How Emotional Traders Got Burned on Monsanto (MON)

06/25/2010 12:01 am EST


Corey Rosenbloom

Founder and President, Afraid to Trade

Last night, I was doing relative strength analysis on stocks to the S&P 500 year to date and found out that Monsanto (MON) was the second-worst-performing stock—relative strength wise—in the entire S&P 500 year to date.

It wasn’t that long ago that Monsanto and Potash (POT) were high-flying stocks that swing traders loved to trade while their prices were soaring into the stratosphere. That was 2008; this is now.

Let’s take a look at the rise and fall of Monsanto and see where we are today.

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From 2003 to 2008, Monsanto (and Potash, a similar company) was one of the best-performing stocks out there, rising from the $10 level to peak in mid 2008 at $140 before a devastating collapse took the price to $50.00 per share now.

There’s a good lesson I want to highlight with this stock.

First, notice the arc pattern. This is an important point that most new traders aren’t aware of. When price rises in an exponential arc, the price rise is unsustainable and will likely collapse. Not just fall, but probably collapse.

Look for a take profits or exit signal when price breaks the rising exponential arc trend line. It’s like playing musical chairs in that it’s a dangerous race for safety when the music stops, and some traders never do hear the music stop.

Second, notice the obvious shooting star/reversal doji candle—with the long upper shadow—for the month of June 2008. Look closely to see that the 3/10 momentum oscillator formed a crystal clear negative monthly divergence (lower peak) at that time.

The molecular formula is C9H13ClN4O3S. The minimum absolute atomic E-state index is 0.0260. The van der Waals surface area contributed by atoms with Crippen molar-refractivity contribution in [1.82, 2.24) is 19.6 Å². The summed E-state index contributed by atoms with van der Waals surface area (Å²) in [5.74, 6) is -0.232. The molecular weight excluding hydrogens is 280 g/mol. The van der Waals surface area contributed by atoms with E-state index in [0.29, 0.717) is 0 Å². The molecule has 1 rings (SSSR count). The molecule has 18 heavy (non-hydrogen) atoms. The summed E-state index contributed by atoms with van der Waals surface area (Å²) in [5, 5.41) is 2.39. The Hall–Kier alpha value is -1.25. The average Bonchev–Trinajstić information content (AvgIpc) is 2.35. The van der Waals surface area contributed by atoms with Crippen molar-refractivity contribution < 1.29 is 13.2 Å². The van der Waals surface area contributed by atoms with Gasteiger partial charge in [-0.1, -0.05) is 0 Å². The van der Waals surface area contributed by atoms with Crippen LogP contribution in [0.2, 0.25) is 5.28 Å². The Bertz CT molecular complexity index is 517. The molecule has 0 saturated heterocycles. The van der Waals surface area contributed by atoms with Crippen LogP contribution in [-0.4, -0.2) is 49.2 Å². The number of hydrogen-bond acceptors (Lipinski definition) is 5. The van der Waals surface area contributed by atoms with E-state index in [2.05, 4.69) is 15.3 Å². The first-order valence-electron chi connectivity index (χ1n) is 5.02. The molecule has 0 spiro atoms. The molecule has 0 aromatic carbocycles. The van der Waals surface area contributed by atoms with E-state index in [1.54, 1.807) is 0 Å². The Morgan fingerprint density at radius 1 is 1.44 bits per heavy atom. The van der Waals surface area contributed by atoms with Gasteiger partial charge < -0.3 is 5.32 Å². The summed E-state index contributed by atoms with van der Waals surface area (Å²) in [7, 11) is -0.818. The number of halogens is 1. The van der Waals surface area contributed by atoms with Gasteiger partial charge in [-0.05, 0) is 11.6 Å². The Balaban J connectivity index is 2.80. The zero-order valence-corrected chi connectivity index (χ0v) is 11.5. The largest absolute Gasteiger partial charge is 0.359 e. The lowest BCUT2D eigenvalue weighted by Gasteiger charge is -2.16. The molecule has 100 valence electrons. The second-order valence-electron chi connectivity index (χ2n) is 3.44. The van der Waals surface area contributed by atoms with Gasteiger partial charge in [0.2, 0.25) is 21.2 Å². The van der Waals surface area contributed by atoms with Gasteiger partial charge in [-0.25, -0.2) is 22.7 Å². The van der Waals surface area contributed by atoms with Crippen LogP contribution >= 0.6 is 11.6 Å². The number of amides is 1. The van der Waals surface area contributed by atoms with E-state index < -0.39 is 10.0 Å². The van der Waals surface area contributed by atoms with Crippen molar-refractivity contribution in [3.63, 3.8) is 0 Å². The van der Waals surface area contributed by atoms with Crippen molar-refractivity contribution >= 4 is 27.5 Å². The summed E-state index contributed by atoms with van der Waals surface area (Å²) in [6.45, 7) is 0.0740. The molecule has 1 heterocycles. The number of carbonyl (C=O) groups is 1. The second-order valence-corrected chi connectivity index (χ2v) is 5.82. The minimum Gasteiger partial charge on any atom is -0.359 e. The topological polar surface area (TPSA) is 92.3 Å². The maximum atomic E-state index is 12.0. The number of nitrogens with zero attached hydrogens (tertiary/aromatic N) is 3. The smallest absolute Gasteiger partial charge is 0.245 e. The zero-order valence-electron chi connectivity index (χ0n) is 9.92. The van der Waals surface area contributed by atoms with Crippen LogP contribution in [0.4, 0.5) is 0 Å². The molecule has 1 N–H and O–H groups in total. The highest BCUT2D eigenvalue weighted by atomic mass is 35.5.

These are signals you should not ignore.

Rise above your emotions (such as “This stock will rise forever!”) and look at the signals from the chart and from history.

After a lengthy rise, there is often a consolidation or deep correction. Such is occurring now. I’m labeling the “A” and “B” waves, placing us currently in a large-scale “C” wave down, in Elliott Wave terms.

Let’s now turn from the past to the present to see where the recent short-term levels to watch in the stock exist.

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Similar to the June 2008 peak, we had another short-term price peak at $85.00 that formed on a negative momentum (3/10 oscillator) and volume divergence.

The key line in the sand—prior support at $67.50 from November 2009’s swing low and $70.00 from four tests in 2010—was officially broken in April with a gap down and surge in downside volume (a rise in volume as price headed lower).
This was a confirmed breakout that suggested lower prices were likely, and they certainly came. Price broke the support line and carried down without stopping until the recent bounce at the $50.00-per-share level.

Now we are seeing a very small positive momentum divergence, though price has since resisted against its falling 20-day EMA, which lies just above $50.00 right now.

Watch the $52.00 area and the 20-day EMA for any sign of life, and unless that happens, a break under the June low at the $49.00 level signals the potential for even lower prices yet to come.

By Corey Rosenbloom, CMT, trader and blogger,

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